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from International Dyslexia Association 2002


        a neurologically-based, often familial, disorder which interferes with the

acquisition and processing of language. Varying in degrees of severity, it is manifested by difficulties in receptive and expressive language, including phonological processing, in reading, writing, spelling, handwriting, and sometimes in arithmetic.

         Dyslexia is not the result of lack of motivation, sensory impairment, inadequate instructional or environmental opportunities, or other limiting conditions, but may occur together with these conditions.

         Although dyslexia is lifelong, individuals with dyslexia frequently respond successfully to timely and appropriate intervention.

More about Dyslexia: Feature


If a person demonstrates 3 or more of these symptoms, further evaluation is recommended. 



  • delayed speech

  • mixing up the sounds and syllables   in long words

  • chronic ear infections

  • stuttering

  • constant confusion of left versus right

  • late establishing a dominant hand

  • difficulty learning to tie shoes

  • trouble memorizing their address, phone number, or the alphabet

  • can’t create words that rhyme

  • a close relative with dyslexia

In Elementary School

  • dysgraphia (slow, non-automatic handwriting that is difficult to read)

  • letter or number reversals continuing past the end of first grade

  • extreme difficulty learning cursive

  • slow, choppy, inaccurate reading: - guesses based on shape or context - skips or misreads prepositions (at, to, of) - ignores suffixes - can’t sound out unknown words

  • terrible spelling

  • often can’t remember sight words (they, were, does) or homonyms (their, they’re, and there)

  • difficulty telling time with a clock with hands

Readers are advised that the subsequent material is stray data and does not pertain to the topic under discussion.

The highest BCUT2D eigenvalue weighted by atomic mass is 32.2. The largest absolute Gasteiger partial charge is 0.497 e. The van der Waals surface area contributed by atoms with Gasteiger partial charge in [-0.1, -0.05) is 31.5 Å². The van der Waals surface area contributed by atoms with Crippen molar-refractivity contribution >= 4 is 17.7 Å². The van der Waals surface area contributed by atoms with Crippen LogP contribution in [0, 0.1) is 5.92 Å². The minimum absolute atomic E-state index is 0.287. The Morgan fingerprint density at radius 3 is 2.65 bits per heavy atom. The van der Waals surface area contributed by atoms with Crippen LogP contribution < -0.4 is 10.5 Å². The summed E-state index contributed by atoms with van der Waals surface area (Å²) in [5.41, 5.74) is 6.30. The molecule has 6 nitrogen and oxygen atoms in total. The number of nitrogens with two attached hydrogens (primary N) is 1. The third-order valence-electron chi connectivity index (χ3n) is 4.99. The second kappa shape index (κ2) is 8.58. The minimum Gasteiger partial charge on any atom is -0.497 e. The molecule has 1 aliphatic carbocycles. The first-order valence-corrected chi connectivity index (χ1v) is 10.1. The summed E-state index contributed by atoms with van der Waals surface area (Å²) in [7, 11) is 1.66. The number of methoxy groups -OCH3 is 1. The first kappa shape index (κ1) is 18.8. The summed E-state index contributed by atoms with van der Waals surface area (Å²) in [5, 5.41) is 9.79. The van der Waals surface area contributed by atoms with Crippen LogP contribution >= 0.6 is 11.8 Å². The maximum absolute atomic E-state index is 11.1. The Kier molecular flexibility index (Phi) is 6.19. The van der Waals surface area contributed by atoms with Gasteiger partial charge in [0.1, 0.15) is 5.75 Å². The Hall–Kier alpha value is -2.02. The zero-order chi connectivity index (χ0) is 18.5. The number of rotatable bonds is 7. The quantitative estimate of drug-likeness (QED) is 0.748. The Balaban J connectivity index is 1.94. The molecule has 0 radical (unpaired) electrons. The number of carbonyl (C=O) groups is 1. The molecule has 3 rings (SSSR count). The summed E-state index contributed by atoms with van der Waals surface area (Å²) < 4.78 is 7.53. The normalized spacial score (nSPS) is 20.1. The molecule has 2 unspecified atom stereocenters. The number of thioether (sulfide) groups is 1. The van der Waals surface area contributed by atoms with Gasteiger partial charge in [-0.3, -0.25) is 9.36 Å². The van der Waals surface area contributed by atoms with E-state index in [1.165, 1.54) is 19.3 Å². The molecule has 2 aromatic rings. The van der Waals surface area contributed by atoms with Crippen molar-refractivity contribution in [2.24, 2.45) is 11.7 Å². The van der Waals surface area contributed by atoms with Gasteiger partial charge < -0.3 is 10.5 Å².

• trouble with math - memorizing multiplication tables - memorizing a sequence of steps - directionality

  • when speaking, difficulty finding the correct word - lots of “whatyamacallits” and “thingies” - common sayings come out slightly twisted

  • extremely messy bedroom, backpack, and desk

  • dreads going to school - complains of stomach aches or headaches - may have nightmares about school

In High School

All of the above symptoms plus:

  • limited vocabulary

  • extremely poor written expression - large discrepancy between verbal skills and written compositions

  • unable to master a foreign language

  • difficulty reading printed music

  • poor grades in many classes

  • may drop out of high school

In Adults

Education history similar to above, plus:

  • slow reader - may have to read a page 2 or 3 times to understand it

  • terrible speller

  • difficulty putting thoughts onto paper - dreads writing memos or letters

  • still has difficulty with right versus left

  • often gets lost, even in a familiar city

  • sometimes confuses b and d, especially when tired or sick



credit:  Susan Barton 

More about Dyslexia: Homepage_about







  • Facebook groups like Decoding Dyslexia - Alabama, or Dyslexia Support -for Parents

  • "What is dyslexia?" video

More about Dyslexia: OpeningHours
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